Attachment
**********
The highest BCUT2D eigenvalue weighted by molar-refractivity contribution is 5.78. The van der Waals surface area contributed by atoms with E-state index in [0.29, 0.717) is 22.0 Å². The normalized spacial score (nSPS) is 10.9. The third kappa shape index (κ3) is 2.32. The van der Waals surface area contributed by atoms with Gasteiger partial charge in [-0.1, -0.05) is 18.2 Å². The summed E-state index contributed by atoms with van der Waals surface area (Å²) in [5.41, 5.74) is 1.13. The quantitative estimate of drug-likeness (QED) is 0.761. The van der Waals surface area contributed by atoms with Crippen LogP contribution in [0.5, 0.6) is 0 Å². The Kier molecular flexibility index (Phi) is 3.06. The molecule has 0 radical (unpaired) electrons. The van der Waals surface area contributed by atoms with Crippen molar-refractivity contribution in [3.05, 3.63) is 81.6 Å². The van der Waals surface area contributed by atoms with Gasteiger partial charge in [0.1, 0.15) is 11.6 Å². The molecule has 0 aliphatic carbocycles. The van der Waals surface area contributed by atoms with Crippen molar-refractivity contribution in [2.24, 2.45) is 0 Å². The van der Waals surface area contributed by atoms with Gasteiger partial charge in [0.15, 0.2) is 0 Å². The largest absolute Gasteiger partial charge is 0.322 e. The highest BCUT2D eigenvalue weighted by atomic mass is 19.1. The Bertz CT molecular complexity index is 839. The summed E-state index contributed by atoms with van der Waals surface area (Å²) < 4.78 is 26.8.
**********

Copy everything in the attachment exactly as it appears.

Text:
The highest BCUT2D eigenvalue weighted by molar-refractivity contribution is 5.78. The van der Waals surface area contributed by atoms with E-state index in [0.29, 0.717) is 22.0 Å². The normalized spacial score (nSPS) is 10.9. The third kappa shape index (κ3) is 2.32. The van der Waals surface area contributed by atoms with Gasteiger partial charge in [-0.1, -0.05) is 18.2 Å². The summed E-state index contributed by atoms with van der Waals surface area (Å²) in [5.41, 5.74) is 1.13. The quantitative estimate of drug-likeness (QED) is 0.761. The van der Waals surface area contributed by atoms with Crippen LogP contribution in [0.5, 0.6) is 0 Å². The Kier molecular flexibility index (Phi) is 3.06. The molecule has 0 radical (unpaired) electrons. The van der Waals surface area contributed by atoms with Crippen molar-refractivity contribution in [3.05, 3.63) is 81.6 Å². The van der Waals surface area contributed by atoms with Gasteiger partial charge in [0.1, 0.15) is 11.6 Å². The molecule has 0 aliphatic carbocycles. The van der Waals surface area contributed by atoms with Crippen molar-refractivity contribution in [2.24, 2.45) is 0 Å². The van der Waals surface area contributed by atoms with Gasteiger partial charge in [0.15, 0.2) is 0 Å². The largest absolute Gasteiger partial charge is 0.322 e. The highest BCUT2D eigenvalue weighted by atomic mass is 19.1. The Bertz CT molecular complexity index is 839. The summed E-state index contributed by atoms with van der Waals surface area (Å²) < 4.78 is 26.8.